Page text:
Congresswoman Gabrielle Giffords was headed by plane from Houston to Florida on Wednesday morning in advance of astronaut husband Mark Kelly's space shuttle launch on Friday, according to her office.
"Gabby is looking forward to some time away from the rehab center & the chance to see @ShuttleCDRKelly launch again," said a post Wednesday morning on her Twitter account.
The outing to watch Kelly, commander of NASA's next-to-last shuttle mission, take off from Cape Canaveral, Florida, marks the first extended trip the Arizona Democrat has made from a hospital environment since she was shot during a meeting with constituents at a Tucson, Arizona supermarket on Jan. 8.
His wife's trip out for the shuttle launch is "something she's been looking forward to for a long time," Kelly said. "She's been working really hard to make sure that her doctors would permit her to come. She's more than medically ready to be here, and she's excited about making this trip."
Doctors say Giffords can walk a little and is even trying to improve her gait. A report Sunday in The Arizona Republic adds the congresswoman herself is planning to "walk a mountain."
Giffords uses her left side and has begun making limited use of her right arm and leg, a common effect of a bullet wound on the left side of the brain, said Dr. Gerard Francisco, chief medical officer at Houston's TIRR Memorial Hermann who works with Giffords daily.
"Her left side is perfect," said Pia Carusone, her legislative chief of staff. "She can do whatever you can do."
She said that even in her wheelchair Giffords has stringent posture: Tall, tight, strong — like always.
Six people were killed and 13 others, including Giffords, were wounded in the Arizona shooting, when a gunman opened fire on the congresswoman and bystanders. Jared Loughner, 22, a college dropout with a history of erratic behavior, is charged with the shooting.
On Tuesday, Kelly and his all-male crew flew into Kennedy Space Center early in the afternoon, about an hour before the countdown clock started ticking at 2 p.m. ET.
Kelly was joined by his identical twin, astronaut Scott Kelly. Both wore turquoise "Gabby" wristbands.
NASA test director Jeremy Graeber said Giffords' presence — and the First Family's visit as well — would not distract the launch team. It's exciting to have so many people coming for Endeavour's final takeoff —a half-million are expected — especially first-time guests, he said.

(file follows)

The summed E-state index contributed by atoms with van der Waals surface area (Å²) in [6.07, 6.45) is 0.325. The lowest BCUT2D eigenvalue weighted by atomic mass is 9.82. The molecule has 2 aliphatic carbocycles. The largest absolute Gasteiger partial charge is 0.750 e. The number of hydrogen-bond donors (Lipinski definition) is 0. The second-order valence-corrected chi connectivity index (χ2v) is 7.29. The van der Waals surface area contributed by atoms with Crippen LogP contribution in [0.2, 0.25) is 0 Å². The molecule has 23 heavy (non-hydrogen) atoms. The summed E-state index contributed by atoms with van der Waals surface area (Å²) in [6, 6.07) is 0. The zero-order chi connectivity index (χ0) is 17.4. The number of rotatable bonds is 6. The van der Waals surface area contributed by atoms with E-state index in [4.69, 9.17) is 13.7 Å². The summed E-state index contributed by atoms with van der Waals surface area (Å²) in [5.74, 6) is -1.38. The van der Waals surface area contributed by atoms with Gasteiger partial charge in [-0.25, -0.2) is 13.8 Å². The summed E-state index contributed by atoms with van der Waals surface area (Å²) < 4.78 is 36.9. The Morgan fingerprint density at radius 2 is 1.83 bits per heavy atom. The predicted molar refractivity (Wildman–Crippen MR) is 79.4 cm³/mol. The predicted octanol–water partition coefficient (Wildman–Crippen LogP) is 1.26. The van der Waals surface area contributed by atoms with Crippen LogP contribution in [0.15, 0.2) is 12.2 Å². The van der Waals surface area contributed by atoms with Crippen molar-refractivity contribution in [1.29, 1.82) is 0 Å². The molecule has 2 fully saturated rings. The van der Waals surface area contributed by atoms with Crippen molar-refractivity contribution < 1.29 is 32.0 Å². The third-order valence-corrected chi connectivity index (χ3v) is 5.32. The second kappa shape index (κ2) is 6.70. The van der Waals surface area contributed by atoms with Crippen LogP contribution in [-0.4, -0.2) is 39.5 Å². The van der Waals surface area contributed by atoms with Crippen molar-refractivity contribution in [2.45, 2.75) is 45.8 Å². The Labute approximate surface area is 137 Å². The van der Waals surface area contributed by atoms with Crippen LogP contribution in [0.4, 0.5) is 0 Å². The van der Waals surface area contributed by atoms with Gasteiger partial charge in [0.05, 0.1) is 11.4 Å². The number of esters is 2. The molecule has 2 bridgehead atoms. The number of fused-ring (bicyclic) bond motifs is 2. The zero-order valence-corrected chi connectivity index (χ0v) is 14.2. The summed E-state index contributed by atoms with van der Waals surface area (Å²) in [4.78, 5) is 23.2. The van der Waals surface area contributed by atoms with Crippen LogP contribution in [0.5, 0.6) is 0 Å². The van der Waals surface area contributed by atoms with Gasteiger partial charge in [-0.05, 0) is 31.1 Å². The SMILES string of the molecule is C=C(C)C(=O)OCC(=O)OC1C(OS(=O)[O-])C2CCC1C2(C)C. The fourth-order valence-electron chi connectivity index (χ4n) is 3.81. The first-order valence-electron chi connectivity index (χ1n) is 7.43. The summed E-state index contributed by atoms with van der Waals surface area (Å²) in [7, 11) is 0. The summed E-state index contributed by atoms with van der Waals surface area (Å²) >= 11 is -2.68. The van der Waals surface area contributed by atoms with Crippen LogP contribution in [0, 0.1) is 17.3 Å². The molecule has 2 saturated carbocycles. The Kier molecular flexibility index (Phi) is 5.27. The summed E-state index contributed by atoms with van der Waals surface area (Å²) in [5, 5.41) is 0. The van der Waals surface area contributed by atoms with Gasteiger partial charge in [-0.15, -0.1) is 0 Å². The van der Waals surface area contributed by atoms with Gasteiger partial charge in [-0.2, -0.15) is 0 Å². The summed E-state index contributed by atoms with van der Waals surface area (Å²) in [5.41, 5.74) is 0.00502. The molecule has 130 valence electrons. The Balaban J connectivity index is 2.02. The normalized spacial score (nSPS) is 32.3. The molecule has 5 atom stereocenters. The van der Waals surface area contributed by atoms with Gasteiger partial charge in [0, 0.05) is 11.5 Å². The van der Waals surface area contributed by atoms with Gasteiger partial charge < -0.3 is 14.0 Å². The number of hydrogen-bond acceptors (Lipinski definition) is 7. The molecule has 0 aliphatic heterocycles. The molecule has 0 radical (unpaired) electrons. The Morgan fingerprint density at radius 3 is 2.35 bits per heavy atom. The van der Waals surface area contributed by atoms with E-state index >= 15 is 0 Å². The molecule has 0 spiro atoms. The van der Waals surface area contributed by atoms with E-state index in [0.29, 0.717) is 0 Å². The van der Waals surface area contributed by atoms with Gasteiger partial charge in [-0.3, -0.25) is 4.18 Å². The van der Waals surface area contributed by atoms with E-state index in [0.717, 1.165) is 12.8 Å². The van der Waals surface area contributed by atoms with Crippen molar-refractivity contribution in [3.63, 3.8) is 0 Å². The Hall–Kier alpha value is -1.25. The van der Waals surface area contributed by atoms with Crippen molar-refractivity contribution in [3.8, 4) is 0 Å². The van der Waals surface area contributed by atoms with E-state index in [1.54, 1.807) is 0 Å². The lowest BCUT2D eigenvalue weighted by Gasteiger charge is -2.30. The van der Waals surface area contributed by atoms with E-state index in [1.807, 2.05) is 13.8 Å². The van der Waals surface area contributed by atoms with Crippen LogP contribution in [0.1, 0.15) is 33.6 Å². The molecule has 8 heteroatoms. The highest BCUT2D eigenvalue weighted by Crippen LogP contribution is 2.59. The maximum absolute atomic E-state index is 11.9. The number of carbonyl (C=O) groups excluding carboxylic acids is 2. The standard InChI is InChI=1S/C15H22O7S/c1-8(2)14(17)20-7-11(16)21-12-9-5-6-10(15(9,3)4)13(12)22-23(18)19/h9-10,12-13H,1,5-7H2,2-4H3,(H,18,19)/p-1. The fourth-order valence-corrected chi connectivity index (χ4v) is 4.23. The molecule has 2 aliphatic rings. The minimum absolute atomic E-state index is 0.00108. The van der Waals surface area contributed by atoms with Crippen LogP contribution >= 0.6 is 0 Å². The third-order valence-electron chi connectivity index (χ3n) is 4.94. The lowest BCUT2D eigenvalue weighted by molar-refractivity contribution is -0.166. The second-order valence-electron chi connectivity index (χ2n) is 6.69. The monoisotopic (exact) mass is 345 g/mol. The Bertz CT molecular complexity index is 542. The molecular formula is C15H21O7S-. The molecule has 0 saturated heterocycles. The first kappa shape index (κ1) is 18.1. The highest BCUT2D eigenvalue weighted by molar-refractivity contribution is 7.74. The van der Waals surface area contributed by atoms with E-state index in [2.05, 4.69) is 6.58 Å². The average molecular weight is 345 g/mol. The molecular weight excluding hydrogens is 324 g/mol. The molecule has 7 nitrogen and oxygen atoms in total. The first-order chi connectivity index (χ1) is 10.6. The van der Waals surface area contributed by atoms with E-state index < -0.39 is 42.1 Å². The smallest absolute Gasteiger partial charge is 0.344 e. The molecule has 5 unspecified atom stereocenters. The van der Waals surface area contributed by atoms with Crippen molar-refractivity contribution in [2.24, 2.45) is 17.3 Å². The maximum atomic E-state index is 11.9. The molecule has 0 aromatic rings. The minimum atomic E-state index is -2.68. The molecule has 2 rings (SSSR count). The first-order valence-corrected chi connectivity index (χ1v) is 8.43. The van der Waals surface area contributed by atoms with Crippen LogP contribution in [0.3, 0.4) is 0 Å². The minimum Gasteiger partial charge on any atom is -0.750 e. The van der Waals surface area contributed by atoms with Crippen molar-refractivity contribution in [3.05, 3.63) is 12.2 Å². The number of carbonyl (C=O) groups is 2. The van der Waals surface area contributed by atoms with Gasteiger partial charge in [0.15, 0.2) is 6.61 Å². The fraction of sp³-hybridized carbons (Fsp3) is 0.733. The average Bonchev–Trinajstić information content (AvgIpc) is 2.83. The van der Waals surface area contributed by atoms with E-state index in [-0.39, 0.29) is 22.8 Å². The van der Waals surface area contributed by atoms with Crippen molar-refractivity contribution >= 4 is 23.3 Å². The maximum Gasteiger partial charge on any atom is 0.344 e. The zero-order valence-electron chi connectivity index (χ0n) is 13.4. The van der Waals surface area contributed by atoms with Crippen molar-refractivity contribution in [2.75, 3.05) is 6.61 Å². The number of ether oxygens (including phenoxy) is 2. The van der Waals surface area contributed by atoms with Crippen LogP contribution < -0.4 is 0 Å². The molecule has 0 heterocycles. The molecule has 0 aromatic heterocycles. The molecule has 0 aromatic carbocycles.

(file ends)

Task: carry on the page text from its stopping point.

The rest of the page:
The only downside is all the traffic tie-ups expected before and after the planned 3:47 p.m. launch. Good launch weather is forecast, and the countdown is going well.
Endeavour will carry a $2 billion international particle physics experiment known as the Alpha Magnetic Spectrometer to the International Space Station, along with a load of spare station parts. Over the next decade or so, the AMS will be on the watch for particle detections that could shed light on the nature of mysterious dark matter or cosmic antimatter.
Four spacewalks are planned during Endeavour's 14-day mission, which may be extended another couple of days if things go well.
This will be the 134th shuttle mission overall and the 25th for NASA's youngest shuttle. Endeavour first flew in 1992, as the replacement for the lost Challenger.
Endeavour will retire to the California Science Center in Los Angeles.
The 30-year shuttle program is due to end this summer with the flight of the shuttle Atlantis.
After the shuttle fleet's retirement, NASA will initially have to rely on Russian, European and Japanese transports to carry astronauts and cargo to the space station. U.S. commercial cargo launches could begin as early as next year, and NASA is supporting the development of U.S. commercial crew transports as well.